Panga-wielding man thwarted at De Zalze Estate

2017-05-09 15:52
Defence lawyer Lorinda van Niekerk shows how one could get access to the former Van Breda house. (Nick Pawson, News24)

Defence lawyer Lorinda van Niekerk shows how one could get access to the former Van Breda house. (Nick Pawson, News24)

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Cape Town - A man with a panga was caught trying to get into the De Zalze Estate in Stellenbosch in 2013, murder-accused Henri van Breda's lawyer said on Tuesday.

Pieter Botha said that between 2002 and 2013, 191 crimes were reported and less than 19%, or 35, of the suspects were identified.

Guards on duty caught the man with the panga in May 2013.

Botha also handed up photos taken in 2013 of guards sleeping at the gates.

Van Breda alleges an intruder axed his father Martin, 54, mother Teresa, 55, and brother Rudi, 22, to death in the early hours of January 27, 2015. He allegedly tried to kill his sister Marli, who sustained a serious head injury, but survived.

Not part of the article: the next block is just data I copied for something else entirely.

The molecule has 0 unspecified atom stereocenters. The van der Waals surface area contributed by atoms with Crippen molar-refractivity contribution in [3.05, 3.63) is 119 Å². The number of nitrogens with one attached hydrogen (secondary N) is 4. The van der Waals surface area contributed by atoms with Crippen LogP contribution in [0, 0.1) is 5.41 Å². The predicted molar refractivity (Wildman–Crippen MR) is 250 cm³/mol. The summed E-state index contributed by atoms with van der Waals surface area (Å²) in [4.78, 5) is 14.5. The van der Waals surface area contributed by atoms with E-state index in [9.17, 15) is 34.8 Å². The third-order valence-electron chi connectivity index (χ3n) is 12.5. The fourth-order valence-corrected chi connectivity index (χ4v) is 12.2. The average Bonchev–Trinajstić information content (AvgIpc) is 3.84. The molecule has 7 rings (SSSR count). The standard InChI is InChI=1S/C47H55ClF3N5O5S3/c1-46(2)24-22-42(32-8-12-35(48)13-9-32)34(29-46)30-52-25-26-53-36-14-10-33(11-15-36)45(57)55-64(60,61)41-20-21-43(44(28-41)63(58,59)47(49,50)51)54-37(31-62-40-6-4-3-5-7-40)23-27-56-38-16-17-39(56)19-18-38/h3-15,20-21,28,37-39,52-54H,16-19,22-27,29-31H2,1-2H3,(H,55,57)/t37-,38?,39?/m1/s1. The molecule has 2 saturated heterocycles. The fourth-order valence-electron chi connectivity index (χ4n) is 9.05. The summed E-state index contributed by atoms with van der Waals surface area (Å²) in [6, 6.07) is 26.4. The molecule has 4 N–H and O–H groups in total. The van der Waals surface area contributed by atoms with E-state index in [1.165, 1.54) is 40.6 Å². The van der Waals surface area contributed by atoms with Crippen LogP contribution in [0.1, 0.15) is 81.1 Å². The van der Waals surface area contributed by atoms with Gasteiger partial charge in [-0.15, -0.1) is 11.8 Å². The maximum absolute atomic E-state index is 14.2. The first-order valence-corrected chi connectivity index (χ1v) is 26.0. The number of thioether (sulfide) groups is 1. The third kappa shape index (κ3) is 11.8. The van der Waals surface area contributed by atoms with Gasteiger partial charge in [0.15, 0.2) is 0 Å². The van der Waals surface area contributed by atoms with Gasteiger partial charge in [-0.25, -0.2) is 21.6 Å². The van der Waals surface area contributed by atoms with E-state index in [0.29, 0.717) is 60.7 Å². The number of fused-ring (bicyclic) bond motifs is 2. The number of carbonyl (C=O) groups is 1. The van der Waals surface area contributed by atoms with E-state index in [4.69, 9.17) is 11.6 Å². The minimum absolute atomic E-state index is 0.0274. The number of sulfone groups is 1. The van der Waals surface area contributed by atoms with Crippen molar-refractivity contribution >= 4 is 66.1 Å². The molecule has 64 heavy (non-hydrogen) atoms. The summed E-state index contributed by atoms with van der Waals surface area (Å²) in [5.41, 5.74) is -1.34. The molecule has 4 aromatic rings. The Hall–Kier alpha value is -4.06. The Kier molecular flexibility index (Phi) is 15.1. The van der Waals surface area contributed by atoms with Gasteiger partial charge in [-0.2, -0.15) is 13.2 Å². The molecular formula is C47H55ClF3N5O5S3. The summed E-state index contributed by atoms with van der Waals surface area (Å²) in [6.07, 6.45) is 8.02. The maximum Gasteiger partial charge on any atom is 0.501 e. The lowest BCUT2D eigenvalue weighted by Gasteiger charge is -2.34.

The State has turned the tables on Van Breda and charged him with the murders, the attempted murder of Marli, and defeating the ends of justice.

He has pleaded not guilty, and his defence team had been highlighting apparent weaknesses in the exclusive estate's security.

AS IT HAPPENED: 'Blood ran like a waterfall' - Van Breda paramedic

Security breaches

De Zalze security manager Marcia Rossouw was in the witness stand on Tuesday morning to answer questions about the technical aspects of the security infrastructure, and the history of crime there.

Estate security officer Edgar Wyngaard, the night shift commander on January 26, 2015, previously testified that they had good security infrastructure and strict protocols. This included electric fences, bloodhound patrols, and registration processes for visitors.

He said De Zalze was quiet after the restaurant closed. However, CCTV footage presented by Botha appeared to suggest otherwise. At least five vehicles entered without being logged.

During the morning session with Rossouw, it emerged that a person who had been authorised to enter stole a purse from a home.

Botha questioned how a buck captured by thermal camera could have been on one side of the fence, and then on the other a little later.

Rossouw said many buck roamed around the estate.

Last weekend, the defence took a photo of a gap in the fence near the pump house. Rossouw said it had since been repaired.

The trial continues.

Read more on:    henri van breda  |  cape town  |  crime  |  van breda murders

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